RNG Helping Trucking Companies Improve Air Quality for California Ports


Six trucking firms operating in the ports of Los Angeles and Long Beach, Calif., are deploying trucks powered by Cummins Westport (CWI) near-zero ISX12N engines and fueled with Clean Energy Fuels Corp.’s Redeem renewable natural gas (RNG) in an effort to reduce emissions and improve air quality in the ports and surrounding communities.

According to Clean Energy, the project’s goal is to expand this alt-fuel technology in the port drayage industry. It aims to inspire greater interest in near-zero RNG trucks, particularly with the incentive funding that California is providing to help truckers transition. Near-zero trucks are also one of the strategies for reducing emissions from trucks under the ports’ recent update to their Clean Air Action Plan (CAAP), notes Clean Energy.

“The realization by trucking companies that they need to do something to meet the upcoming and anticipated stricter emissions requirements in California is beginning to settle in,” says Greg Roche, Clean Energy’s vice president of sustainable trucking. “Fortunately, there are many ways to take advantage of grants and other resources to make the transition to the new engine technology and clean RNG virtually painless. We applaud these first-movers in being leaders in doing their part to make the air we all breathe cleaner.”

The California Energy Commission (CEC) and the South Coast Air Quality Management District provided funding for 20 near-zero Class 8 trucks. The ports of Los Angeles and Long Beach provided funding for two additional trucks. The first four trucks have been successfully operating since mid-2017, and an additional four have been operating since February of this year.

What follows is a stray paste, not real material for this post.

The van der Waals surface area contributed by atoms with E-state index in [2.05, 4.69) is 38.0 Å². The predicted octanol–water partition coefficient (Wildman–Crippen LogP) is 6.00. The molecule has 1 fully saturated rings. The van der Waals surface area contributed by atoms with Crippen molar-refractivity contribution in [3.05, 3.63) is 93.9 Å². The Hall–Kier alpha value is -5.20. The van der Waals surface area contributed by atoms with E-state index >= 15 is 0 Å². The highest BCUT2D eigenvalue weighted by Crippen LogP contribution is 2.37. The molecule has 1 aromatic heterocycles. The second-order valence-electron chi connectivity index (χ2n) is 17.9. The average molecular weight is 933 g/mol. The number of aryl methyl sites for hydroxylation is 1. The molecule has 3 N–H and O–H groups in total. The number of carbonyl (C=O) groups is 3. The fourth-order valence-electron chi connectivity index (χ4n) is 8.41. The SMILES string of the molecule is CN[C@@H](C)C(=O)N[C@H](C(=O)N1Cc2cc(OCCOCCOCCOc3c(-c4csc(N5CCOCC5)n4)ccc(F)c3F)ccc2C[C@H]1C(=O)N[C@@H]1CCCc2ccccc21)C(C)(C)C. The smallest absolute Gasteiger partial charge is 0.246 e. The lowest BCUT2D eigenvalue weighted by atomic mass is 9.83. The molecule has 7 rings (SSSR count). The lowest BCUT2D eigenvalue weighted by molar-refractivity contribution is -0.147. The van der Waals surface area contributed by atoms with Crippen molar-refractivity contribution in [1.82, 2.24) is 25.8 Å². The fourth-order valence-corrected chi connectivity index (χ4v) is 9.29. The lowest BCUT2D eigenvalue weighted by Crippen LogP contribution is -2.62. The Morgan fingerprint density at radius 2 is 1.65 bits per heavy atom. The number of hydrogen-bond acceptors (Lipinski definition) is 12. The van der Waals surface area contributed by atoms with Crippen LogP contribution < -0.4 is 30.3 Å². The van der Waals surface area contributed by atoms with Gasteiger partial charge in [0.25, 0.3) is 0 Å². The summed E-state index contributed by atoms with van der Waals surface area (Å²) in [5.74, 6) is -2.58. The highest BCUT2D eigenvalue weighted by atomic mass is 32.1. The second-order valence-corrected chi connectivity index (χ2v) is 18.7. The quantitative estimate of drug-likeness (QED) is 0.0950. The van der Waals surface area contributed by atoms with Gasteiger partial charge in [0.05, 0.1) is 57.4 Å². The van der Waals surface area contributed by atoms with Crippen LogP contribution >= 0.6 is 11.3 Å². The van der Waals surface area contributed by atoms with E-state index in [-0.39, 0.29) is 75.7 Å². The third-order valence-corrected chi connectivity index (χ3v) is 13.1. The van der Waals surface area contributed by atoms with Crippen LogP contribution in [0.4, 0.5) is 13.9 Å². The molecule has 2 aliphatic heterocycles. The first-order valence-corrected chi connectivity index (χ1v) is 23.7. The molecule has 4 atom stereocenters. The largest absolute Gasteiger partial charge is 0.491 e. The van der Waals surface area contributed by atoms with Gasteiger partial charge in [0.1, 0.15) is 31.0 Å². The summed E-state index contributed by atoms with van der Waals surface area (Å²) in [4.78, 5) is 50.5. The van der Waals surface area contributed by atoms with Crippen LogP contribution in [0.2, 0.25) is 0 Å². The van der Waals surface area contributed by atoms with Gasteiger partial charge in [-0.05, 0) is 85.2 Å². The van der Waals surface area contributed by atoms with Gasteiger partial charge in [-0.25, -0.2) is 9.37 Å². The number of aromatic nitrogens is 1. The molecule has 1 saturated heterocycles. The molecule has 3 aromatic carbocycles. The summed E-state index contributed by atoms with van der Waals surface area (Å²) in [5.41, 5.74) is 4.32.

“The California Energy Commission is pleased to have supported the deployment of near-zero emissions trucks powered by Cummins Westport’s advanced engines with our partners, the South Coast Air Quality Management District and Clean Energy,” says Janea A. Scott, CEC commissioner. “Demonstration projects, like those being carried out by the ports of Los Angeles and Long Beach, help show there are viable cleaner, more sustainable freight technologies available today and highlight the role these technologies can play as the state transitions to zero- and near-zero-emission technologies to help achieve federal air quality standards and the state’s greenhouse gas goals.”

Project participants include Total Transportation Services Inc. (TTSI), 4Gen Logistics, Orange Avenue Express, CR&R and Pacific 9 Transportation.

The U.S. Environmental Protection Agency and California Air Resources Board (CARB) certified the engines in December 2017 at CARB’s optional low-NOx standard of 0.02 g-NOx/bhp-hr, 90% lower NOx emissions than the current EPA NOx standard. In fact, the new engines were tested as low as 0.01 g-NOx/bhp-hr, achieving virtually zero tailpipe emissions, notes Clean Energy. Factory production of ISX12N engines began in February, and they are soon expected to be powering many more trucks on California roads.

“TTSI has now been testing the new CWI natural gas engines since last year and have found that they work terrifically,” comments Vic LaRosa, president of TTSI. “We have run the trucks hard – in and out of the ports for long hours in all kinds of conditions – and have had no issues. TTSI is committed to going above and beyond what we can towards a more sustainable future, and transitioning to renewable natural gas has made it easy.”

All these trucks will be fueling at Clean Energy’s network of California stations with Redeem fuel, which reduces greenhouse-gas (GHG) emissions by 70% versus diesel, the company claims.

Pacific 9 Transportation will soon deploy 20 other RNG-powered trucks, in addition to their grant-funded ultra low-NOx trucks.

The ports enacted the latest version of their CAAP in November 2017, adopting far-reaching strategies to further reduce air emissions and support California’s vision for more sustainable freight movement. Part of the CAAP could dramatically change the makeup of the 16,000 heavy-duty trucks that move in and out of the ports, says Clean Energy. The CAAP envisions transitioning the current fleet of port trucks to clean trucks through a new set of provisions that will begin to be implemented this year.

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